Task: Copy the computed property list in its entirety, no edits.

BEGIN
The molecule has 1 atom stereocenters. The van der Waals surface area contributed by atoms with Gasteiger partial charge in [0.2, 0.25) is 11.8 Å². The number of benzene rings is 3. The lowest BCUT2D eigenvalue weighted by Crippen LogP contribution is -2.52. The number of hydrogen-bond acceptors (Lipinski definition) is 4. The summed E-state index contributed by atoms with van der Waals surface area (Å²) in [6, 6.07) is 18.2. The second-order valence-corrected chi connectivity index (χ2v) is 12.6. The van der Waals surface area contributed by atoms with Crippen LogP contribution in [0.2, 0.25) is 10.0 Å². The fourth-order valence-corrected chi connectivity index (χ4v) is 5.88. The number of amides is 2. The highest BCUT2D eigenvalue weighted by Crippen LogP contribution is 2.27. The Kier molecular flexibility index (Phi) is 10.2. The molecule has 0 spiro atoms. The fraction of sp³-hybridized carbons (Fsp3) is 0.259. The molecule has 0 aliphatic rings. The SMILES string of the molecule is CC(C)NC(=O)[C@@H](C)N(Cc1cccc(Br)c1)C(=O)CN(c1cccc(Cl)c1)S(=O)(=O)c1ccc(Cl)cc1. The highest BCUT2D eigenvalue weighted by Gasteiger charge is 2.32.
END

The molecule has 1 atom stereocenters. The van der Waals surface area contributed by atoms with Gasteiger partial charge in [0.2, 0.25) is 11.8 Å². The number of benzene rings is 3. The lowest BCUT2D eigenvalue weighted by Crippen LogP contribution is -2.52. The number of hydrogen-bond acceptors (Lipinski definition) is 4. The summed E-state index contributed by atoms with van der Waals surface area (Å²) in [6, 6.07) is 18.2. The second-order valence-corrected chi connectivity index (χ2v) is 12.6. The van der Waals surface area contributed by atoms with Crippen LogP contribution in [0.2, 0.25) is 10.0 Å². The fourth-order valence-corrected chi connectivity index (χ4v) is 5.88. The number of amides is 2. The highest BCUT2D eigenvalue weighted by Crippen LogP contribution is 2.27. The Kier molecular flexibility index (Phi) is 10.2. The molecule has 0 spiro atoms. The fraction of sp³-hybridized carbons (Fsp3) is 0.259. The molecule has 0 aliphatic rings. The SMILES string of the molecule is CC(C)NC(=O)[C@@H](C)N(Cc1cccc(Br)c1)C(=O)CN(c1cccc(Cl)c1)S(=O)(=O)c1ccc(Cl)cc1. The highest BCUT2D eigenvalue weighted by Gasteiger charge is 2.32.